Europe's Worst Quarter Since 2016 Highlights These SharesBy
Defensive stocks back in favor as economic concerns grow
Investors focus on utilities, consumer staples and energy
The European stock market’s worst slump in two years is finally paying off for fans of defensive stocks. And the trend is seen continuing next quarter.
While Europe’s cyclical equities have outperformed defensive peers since the start of the year, they have lost out since the beginning of the global market correction at the end of January, as concerns about economic growth turned investor attention to utilities, consumer staples and energy.
With Europe’s economic recovery having translated into a corporate earnings boom, the region’s cyclical shares beat defensive peers every quarter since June 2016. But although some strategists, such as Societe Generale SA, continue to bet on cyclicals, an increasing number, including Natixis SA and HSBC Bank Plc, recommend shifting to defensive stocks.
“In Europe, we prefer defensives to cyclicals as the latter have outperformed more sharply than the fundamentals justify and as the region’s manufacturing data is coming off peaks,” said Lars Kreckel, an equity strategist at Legal & General Investment Management Ltd. in London.
European cyclical stocks, which historically have traded below the levels of the region’s defensive shares, have rallied so much that on Feb. 21 they closed higher than defensive peers for the first time since at least 2010 when Bloomberg started tracking the index data. Since then, a slide in cyclical shares has resumed and widened their discount to defensives.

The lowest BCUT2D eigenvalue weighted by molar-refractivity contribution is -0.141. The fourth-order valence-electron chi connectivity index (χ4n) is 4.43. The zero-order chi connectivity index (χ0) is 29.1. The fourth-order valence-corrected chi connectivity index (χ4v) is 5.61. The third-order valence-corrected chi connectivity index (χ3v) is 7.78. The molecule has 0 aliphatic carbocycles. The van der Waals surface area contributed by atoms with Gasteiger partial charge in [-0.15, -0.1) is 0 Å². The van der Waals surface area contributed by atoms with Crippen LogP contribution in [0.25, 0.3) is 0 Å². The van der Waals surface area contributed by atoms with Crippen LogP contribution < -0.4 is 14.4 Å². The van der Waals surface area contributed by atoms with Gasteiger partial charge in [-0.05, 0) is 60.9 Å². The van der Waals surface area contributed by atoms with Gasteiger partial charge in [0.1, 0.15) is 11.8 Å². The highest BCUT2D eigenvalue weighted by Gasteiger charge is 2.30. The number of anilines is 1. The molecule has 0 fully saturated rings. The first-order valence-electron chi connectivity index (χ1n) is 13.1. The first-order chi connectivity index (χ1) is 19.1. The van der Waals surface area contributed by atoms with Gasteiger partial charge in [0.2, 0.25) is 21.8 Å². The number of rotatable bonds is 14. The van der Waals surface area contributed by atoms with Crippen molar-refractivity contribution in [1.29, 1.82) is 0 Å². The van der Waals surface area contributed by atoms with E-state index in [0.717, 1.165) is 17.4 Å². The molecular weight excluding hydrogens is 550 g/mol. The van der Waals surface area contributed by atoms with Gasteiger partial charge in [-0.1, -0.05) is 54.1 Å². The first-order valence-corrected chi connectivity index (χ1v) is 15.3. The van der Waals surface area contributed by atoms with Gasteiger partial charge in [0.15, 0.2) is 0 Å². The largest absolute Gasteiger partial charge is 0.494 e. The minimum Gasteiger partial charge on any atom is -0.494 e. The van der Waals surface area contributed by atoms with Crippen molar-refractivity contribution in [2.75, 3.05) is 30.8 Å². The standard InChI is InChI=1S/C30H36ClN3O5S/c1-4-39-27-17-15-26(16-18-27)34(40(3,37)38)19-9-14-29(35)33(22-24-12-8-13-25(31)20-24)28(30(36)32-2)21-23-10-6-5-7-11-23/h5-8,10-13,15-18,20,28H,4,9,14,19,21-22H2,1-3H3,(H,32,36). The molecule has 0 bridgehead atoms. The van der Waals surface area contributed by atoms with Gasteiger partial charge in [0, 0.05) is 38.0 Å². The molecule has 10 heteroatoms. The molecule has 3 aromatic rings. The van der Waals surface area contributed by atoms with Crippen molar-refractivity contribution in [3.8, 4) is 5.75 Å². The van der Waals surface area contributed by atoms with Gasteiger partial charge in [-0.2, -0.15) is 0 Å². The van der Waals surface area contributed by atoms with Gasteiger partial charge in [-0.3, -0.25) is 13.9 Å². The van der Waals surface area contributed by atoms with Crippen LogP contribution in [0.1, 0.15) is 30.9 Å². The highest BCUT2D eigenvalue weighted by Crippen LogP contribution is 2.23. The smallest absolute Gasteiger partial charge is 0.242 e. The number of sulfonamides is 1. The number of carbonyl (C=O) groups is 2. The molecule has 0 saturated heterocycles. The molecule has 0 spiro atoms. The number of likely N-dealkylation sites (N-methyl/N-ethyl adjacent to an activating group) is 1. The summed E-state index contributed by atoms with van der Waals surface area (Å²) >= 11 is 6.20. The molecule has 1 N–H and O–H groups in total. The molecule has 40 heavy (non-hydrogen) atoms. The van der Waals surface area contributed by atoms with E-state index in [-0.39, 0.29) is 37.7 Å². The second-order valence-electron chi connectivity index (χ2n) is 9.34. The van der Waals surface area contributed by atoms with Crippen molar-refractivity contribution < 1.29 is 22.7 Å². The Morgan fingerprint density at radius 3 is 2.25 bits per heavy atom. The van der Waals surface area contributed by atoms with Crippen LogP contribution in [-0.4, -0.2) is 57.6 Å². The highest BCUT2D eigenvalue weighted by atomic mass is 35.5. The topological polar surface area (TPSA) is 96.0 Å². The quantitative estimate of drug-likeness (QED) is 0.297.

Falling euro-area economic confidence, reported on Tuesday, was the latest in a string of data suggesting economic growth in the currency bloc has cooled off after 2017 saw the fastest expansion in a decade. Inflation has remained stubbornly below the European Central Bank’s goal of just under 2 percent.
“I prefer defensive sectors because of potential for further negative economic surprise in the euro zone in the second quarter and expectations that bond yields will decline as inflation comes in below estimates,” said Max Kettner, a London-based cross-asset strategist at Commerzbank AG.
Since the Jan. 30 start of the global equity market correction, among the Stoxx Europe 600 Index’s sectors, cyclical shares of banks and basic resources have slumped more than 9 percent while defensive shares of utilities lost 3.5 percent and oil and gas stocks dropped 7.1 percent. At the same time, some classically defensive sectors, such as telecoms and health care, were outweighed by the selloff and have retreated more than 9 percent.
On Thursday, utilities and healthcare shares were the biggest advancers on the European benchmark, which slipped 0.5 percent.
HSBC analyst Robert Parkes on Monday raised European telecoms and health care equipment to overweight while cutting materials, transport and automobiles to underweight, citing a rotation into longer duration and higher dividend-yielding stocks amid slowing economic growth.
At the same time, Natixis analysts Sylvain Goyon and Thomas Zlowodzki warned against being overly pessimistic about European growth prospects and said that lower-than-expected indicators reflect the high level of activity achieved and don’t signal a recession. But the market correction requires a switch to defensive shares, they added.
“This is clearly good news for equity markets, but it probably needs to be played via different vectors than those employed during the phase of rapid market rise, which played into the hands of cyclicals,” Natixis strategists said in a note. “The exhaustion of cycle acceleration capacity is thus likely to encourage a return to more defensive themes.”